Does a competitive nature ever die?

If you are born competitive, will you always want to win?

I was prompted to ask myself this question after reading a fellow (Irish) bloggers post one day.It was the blog Raising Elves, and in a post she asked, ‘Does winning or losing effect who you are?”Does winning well in childhood make you a more ambitious adult? Does losing in childhood make you give up or not bother?’

These questions really caught my attention. Reading them prompted me to wonder if in fact the opposite might be true. Does a childhood of losing make you determined to succeed as you got older? Or does a childhood of winning mean you no longer feel the need to?  This final question is the one I can relate to the most, for I have changed immeasurably as I have got older,from the very competitive individual I used to be.

When I say I was a very competitive child, I mean very competitive.I would compete over anything and everything. First down the stairs. Fastest eater. First home from school. First finished homework. All very important competitions, to myself. When at the age of nine I took up swimming I had at last an outlet for this competitiveness.

I competed within the pool against myself and those around me. Every second was a competition. In training I’d race someone in the next lane, in and out of the turn, off the dive, fastest to finish. It was exhausting, but the drive to win was not something I could turn off. No one else in my family competed in sport, nor did my Mom or Dad push me in any way. It was what I loved to do.

One of my most memorable competitions was when I was fifteen. I was swimming in the National Championships. At the time Juniors were allowed compete at senior level also. I was small for my age, and underweight, but inside I saw myself as tall and as strong as anyone else. We were lined up for a final. I was not in the fastest three lanes. Waiting for the race I was nervous. I swam it a number of times in my head, and when I reached the third 25m in my imagination, I talked myself through the oxygen debt, the pain, and the doubts I might experience. Each time I swam it I saw myself approach the last 5m. I dug deep, kicked like crazy, held my breath and always won.photo credit: <a href="https://www.flickr.com/photos/danjc003/1876117737/">Daniel Coomber</a> via <a href="http://photopin.com">photopin</a> <a href="http://creativecommons.org/licenses/by-nc-nd/2.0/">cc</a>

As I walked over to my lane I can remember thinking ‘yikes this is it’. I looked across at my fellow finalists and for a moment I was intimidated. Putting on my goggles, as the whistle blew, I stepped forward to the blocks. As I stood on the back of the blocks I looked down the pool and as I did so I felt a wave of adrenaline pass over me. I inhaled deeply and in that moment I had no doubt whatsoever that I would beat the other finalists. I felt calm, determined, and ready. I would beat them. My focus was aggressive. Not that I would win, but that I would ‘beat them’. I dived in and for almost 75m of the 100m I felt nothing. No pain, no oxygen debt, no panic. Nothing. I was in ‘The zone’. Coming out of the last turn I took a quick look across the pool, I was about a half a body length ahead. I was now definitely out of the zone, and the pain was beginning to seep in. With only metres to go I put my head down, just as I had in my fantasy race, swam many times before competing, and I managed to just hold on. I had thankfully ‘beaten them’.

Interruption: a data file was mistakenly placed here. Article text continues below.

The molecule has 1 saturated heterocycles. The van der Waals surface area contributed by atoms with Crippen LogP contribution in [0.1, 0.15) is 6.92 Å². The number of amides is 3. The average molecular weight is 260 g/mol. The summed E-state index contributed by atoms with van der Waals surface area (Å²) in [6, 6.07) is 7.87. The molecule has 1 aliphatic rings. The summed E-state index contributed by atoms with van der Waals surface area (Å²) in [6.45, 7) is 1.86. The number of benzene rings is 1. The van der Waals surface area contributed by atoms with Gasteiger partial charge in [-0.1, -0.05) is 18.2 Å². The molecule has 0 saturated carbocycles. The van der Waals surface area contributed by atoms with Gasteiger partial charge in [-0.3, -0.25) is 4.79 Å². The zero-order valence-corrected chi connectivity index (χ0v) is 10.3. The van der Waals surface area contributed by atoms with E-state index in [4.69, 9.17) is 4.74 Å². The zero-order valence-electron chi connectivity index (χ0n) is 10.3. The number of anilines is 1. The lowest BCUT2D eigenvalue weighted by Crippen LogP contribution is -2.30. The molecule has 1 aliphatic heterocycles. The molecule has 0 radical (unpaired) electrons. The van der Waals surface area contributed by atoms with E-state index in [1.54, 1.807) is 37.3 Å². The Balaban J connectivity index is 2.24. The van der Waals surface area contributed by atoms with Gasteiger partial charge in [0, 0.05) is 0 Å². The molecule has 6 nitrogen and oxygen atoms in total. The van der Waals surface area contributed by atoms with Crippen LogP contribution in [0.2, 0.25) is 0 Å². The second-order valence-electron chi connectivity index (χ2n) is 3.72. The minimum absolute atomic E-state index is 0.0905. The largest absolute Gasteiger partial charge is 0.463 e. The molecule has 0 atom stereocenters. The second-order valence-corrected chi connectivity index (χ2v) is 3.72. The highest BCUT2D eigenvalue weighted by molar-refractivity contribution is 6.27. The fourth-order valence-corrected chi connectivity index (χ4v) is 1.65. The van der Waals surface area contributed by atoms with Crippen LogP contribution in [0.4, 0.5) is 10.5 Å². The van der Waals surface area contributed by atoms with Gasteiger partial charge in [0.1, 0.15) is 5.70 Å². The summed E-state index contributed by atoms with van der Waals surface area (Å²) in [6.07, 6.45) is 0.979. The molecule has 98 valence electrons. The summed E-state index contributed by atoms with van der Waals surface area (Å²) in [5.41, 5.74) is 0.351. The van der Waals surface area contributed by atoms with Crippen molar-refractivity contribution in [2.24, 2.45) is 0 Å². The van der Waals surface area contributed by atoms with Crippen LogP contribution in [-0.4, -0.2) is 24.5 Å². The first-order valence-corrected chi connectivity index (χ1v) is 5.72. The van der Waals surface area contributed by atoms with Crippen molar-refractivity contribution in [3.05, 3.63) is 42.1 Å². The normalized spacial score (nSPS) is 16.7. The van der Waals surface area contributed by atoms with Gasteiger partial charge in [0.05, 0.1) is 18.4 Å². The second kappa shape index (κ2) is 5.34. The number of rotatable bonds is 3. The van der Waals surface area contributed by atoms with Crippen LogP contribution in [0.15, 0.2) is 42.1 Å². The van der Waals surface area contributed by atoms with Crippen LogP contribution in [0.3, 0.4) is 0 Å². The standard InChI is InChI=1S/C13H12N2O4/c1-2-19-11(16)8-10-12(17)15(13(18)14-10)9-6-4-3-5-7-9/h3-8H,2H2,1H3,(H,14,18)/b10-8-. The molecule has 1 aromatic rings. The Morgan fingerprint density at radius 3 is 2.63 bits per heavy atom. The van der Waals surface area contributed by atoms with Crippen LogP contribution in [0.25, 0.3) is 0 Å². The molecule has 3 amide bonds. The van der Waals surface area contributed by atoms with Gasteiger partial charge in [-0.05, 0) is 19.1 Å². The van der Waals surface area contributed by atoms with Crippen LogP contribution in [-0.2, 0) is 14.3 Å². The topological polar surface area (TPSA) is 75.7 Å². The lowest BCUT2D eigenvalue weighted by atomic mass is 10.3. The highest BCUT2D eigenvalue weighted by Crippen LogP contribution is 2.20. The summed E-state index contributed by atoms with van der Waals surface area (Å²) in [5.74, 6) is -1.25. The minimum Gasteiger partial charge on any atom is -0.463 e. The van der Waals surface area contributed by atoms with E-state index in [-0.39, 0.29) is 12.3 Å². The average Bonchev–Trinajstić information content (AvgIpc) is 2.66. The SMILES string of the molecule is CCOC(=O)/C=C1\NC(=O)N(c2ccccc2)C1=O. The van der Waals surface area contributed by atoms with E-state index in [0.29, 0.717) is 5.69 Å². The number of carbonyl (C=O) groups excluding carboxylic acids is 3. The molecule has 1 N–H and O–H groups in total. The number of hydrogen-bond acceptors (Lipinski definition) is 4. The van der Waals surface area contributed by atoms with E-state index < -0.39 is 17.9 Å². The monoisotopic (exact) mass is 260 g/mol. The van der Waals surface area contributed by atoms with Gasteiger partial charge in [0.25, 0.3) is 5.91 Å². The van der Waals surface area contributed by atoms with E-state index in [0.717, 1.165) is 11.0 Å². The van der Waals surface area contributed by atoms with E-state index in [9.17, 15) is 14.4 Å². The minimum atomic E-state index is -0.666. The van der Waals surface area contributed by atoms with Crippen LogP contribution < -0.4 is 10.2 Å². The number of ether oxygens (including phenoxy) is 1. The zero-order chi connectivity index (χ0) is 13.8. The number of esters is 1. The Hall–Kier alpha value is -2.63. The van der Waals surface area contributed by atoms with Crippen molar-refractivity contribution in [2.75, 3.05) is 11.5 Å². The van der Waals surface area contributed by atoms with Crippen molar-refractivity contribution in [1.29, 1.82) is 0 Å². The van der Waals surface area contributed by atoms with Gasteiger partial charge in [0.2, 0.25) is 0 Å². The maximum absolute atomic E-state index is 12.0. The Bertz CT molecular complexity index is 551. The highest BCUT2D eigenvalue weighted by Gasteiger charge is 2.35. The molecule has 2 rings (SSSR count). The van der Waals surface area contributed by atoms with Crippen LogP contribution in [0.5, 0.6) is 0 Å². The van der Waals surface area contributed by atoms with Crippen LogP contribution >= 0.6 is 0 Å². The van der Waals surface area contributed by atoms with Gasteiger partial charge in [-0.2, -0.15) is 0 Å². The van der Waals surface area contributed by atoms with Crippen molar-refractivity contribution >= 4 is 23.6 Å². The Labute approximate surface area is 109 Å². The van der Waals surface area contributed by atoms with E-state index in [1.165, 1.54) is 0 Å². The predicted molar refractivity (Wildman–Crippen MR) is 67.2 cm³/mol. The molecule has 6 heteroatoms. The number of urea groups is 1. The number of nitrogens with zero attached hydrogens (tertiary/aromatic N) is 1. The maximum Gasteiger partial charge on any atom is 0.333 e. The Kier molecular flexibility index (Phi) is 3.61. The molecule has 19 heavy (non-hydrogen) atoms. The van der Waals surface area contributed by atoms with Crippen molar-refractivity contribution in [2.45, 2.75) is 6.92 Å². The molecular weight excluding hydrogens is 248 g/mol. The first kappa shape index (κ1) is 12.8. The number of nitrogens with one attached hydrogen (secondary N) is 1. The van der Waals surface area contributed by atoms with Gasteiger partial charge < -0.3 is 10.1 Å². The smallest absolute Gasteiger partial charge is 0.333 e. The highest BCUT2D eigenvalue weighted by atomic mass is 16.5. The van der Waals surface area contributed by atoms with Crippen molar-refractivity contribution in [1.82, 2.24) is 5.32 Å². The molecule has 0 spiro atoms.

That race took place a long time ago, and perfectly illustrates the person I was then. However it is a world away from the person I am now. I am still somewhat competitive in that I enjoy competition, and will try my best, but winning is now ‘nice’, not essential. I still do not like to be beaten, but I do not overly mind not winning.

I wonder sometimes is it that I have mellowed as I grew older? Has the need to win lessened, or am I just lazy now, not prepared to push myself or to hurt as much as I used to? Has my competitive nature died?

I play golf now, and recently someone commented that they thought I should be a much lower handicap than I am. They had managed the team I played on in mixed doubles. He said watching me he thought I was highly competitive and focused. As I listened to him I realised that he was right. In a team event I am that old person. I want to win for my team mate. I want to beat the others. I care. However individually I know I have lost the killer instinct, and you know what? I miss it.